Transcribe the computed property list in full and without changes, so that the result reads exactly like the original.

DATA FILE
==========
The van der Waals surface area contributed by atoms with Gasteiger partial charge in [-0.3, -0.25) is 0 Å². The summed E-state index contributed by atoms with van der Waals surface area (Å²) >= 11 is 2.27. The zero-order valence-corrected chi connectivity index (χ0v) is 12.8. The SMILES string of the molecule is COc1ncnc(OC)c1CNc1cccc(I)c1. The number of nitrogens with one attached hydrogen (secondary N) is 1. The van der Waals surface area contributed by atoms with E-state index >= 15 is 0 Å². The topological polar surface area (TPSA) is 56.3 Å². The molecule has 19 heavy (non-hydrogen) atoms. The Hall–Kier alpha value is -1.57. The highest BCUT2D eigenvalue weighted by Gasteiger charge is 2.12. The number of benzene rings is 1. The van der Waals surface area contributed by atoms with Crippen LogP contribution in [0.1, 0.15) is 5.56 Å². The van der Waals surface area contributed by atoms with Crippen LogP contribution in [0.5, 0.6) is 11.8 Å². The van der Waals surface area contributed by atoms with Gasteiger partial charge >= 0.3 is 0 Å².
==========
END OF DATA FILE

The van der Waals surface area contributed by atoms with Gasteiger partial charge in [-0.3, -0.25) is 0 Å². The summed E-state index contributed by atoms with van der Waals surface area (Å²) >= 11 is 2.27. The zero-order valence-corrected chi connectivity index (χ0v) is 12.8. The SMILES string of the molecule is COc1ncnc(OC)c1CNc1cccc(I)c1. The number of nitrogens with one attached hydrogen (secondary N) is 1. The van der Waals surface area contributed by atoms with E-state index >= 15 is 0 Å². The topological polar surface area (TPSA) is 56.3 Å². The molecule has 19 heavy (non-hydrogen) atoms. The Hall–Kier alpha value is -1.57. The highest BCUT2D eigenvalue weighted by Gasteiger charge is 2.12. The number of benzene rings is 1. The van der Waals surface area contributed by atoms with Crippen LogP contribution in [0.1, 0.15) is 5.56 Å². The van der Waals surface area contributed by atoms with Crippen LogP contribution in [0.5, 0.6) is 11.8 Å². The van der Waals surface area contributed by atoms with Gasteiger partial charge >= 0.3 is 0 Å².